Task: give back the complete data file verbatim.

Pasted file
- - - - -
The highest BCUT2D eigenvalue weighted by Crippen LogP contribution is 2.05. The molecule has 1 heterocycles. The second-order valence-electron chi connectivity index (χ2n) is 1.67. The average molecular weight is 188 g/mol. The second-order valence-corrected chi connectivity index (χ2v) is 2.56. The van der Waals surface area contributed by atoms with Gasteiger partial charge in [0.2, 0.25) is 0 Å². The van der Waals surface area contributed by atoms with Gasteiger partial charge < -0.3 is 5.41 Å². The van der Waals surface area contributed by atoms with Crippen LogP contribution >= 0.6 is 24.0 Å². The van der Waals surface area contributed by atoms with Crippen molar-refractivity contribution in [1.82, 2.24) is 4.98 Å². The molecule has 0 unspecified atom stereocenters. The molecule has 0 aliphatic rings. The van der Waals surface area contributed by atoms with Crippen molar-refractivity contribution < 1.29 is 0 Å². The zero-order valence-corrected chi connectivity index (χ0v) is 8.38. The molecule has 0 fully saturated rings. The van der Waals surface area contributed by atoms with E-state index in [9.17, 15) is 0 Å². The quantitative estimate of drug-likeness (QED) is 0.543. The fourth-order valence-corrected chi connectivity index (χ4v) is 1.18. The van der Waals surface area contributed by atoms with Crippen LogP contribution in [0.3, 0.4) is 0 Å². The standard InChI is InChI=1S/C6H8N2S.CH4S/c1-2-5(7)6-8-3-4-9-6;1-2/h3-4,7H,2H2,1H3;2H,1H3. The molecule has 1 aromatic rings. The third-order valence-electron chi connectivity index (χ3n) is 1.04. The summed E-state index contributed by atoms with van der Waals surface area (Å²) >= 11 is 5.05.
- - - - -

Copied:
The highest BCUT2D eigenvalue weighted by Crippen LogP contribution is 2.05. The molecule has 1 heterocycles. The second-order valence-electron chi connectivity index (χ2n) is 1.67. The average molecular weight is 188 g/mol. The second-order valence-corrected chi connectivity index (χ2v) is 2.56. The van der Waals surface area contributed by atoms with Gasteiger partial charge in [0.2, 0.25) is 0 Å². The van der Waals surface area contributed by atoms with Gasteiger partial charge < -0.3 is 5.41 Å². The van der Waals surface area contributed by atoms with Crippen LogP contribution >= 0.6 is 24.0 Å². The van der Waals surface area contributed by atoms with Crippen molar-refractivity contribution in [1.82, 2.24) is 4.98 Å². The molecule has 0 unspecified atom stereocenters. The molecule has 0 aliphatic rings. The van der Waals surface area contributed by atoms with Crippen molar-refractivity contribution < 1.29 is 0 Å². The zero-order valence-corrected chi connectivity index (χ0v) is 8.38. The molecule has 0 fully saturated rings. The van der Waals surface area contributed by atoms with E-state index in [9.17, 15) is 0 Å². The quantitative estimate of drug-likeness (QED) is 0.543. The fourth-order valence-corrected chi connectivity index (χ4v) is 1.18. The van der Waals surface area contributed by atoms with Crippen LogP contribution in [0.3, 0.4) is 0 Å². The standard InChI is InChI=1S/C6H8N2S.CH4S/c1-2-5(7)6-8-3-4-9-6;1-2/h3-4,7H,2H2,1H3;2H,1H3. The molecule has 1 aromatic rings. The third-order valence-electron chi connectivity index (χ3n) is 1.04. The summed E-state index contributed by atoms with van der Waals surface area (Å²) >= 11 is 5.05.